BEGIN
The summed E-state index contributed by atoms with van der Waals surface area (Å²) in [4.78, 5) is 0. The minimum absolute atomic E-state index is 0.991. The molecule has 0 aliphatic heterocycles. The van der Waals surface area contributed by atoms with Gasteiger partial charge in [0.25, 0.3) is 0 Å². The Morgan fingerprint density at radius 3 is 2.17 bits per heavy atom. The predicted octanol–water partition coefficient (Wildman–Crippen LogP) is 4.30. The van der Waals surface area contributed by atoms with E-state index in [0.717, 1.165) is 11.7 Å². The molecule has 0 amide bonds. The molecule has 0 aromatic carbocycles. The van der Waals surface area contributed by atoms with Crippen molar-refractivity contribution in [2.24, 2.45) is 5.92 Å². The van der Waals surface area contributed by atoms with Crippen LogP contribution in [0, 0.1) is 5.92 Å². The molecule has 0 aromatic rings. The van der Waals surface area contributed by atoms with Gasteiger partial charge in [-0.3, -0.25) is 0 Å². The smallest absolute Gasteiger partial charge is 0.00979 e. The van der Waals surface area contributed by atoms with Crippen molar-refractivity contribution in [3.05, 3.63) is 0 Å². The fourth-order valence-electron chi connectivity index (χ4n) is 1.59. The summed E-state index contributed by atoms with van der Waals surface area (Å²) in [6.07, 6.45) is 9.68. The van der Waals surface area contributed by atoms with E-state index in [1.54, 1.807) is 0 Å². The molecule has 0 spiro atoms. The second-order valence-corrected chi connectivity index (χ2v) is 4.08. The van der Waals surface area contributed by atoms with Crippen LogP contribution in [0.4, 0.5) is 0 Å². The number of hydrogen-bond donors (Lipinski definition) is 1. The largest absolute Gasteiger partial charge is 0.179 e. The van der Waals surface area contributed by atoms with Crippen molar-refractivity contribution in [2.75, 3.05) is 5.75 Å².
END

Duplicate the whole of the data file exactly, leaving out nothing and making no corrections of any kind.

The summed E-state index contributed by atoms with van der Waals surface area (Å²) in [4.78, 5) is 0. The minimum absolute atomic E-state index is 0.991. The molecule has 0 aliphatic heterocycles. The van der Waals surface area contributed by atoms with Gasteiger partial charge in [0.25, 0.3) is 0 Å². The Morgan fingerprint density at radius 3 is 2.17 bits per heavy atom. The predicted octanol–water partition coefficient (Wildman–Crippen LogP) is 4.30. The van der Waals surface area contributed by atoms with E-state index in [0.717, 1.165) is 11.7 Å². The molecule has 0 amide bonds. The molecule has 0 aromatic carbocycles. The van der Waals surface area contributed by atoms with Crippen molar-refractivity contribution in [2.24, 2.45) is 5.92 Å². The van der Waals surface area contributed by atoms with Crippen LogP contribution in [0, 0.1) is 5.92 Å². The molecule has 0 aromatic rings. The van der Waals surface area contributed by atoms with Gasteiger partial charge in [-0.3, -0.25) is 0 Å². The smallest absolute Gasteiger partial charge is 0.00979 e. The van der Waals surface area contributed by atoms with Crippen molar-refractivity contribution in [3.05, 3.63) is 0 Å². The fourth-order valence-electron chi connectivity index (χ4n) is 1.59. The summed E-state index contributed by atoms with van der Waals surface area (Å²) in [6.07, 6.45) is 9.68. The van der Waals surface area contributed by atoms with E-state index in [1.54, 1.807) is 0 Å². The molecule has 0 spiro atoms. The second-order valence-corrected chi connectivity index (χ2v) is 4.08. The van der Waals surface area contributed by atoms with Crippen LogP contribution in [0.4, 0.5) is 0 Å². The number of hydrogen-bond donors (Lipinski definition) is 1. The largest absolute Gasteiger partial charge is 0.179 e. The van der Waals surface area contributed by atoms with Crippen molar-refractivity contribution in [2.75, 3.05) is 5.75 Å².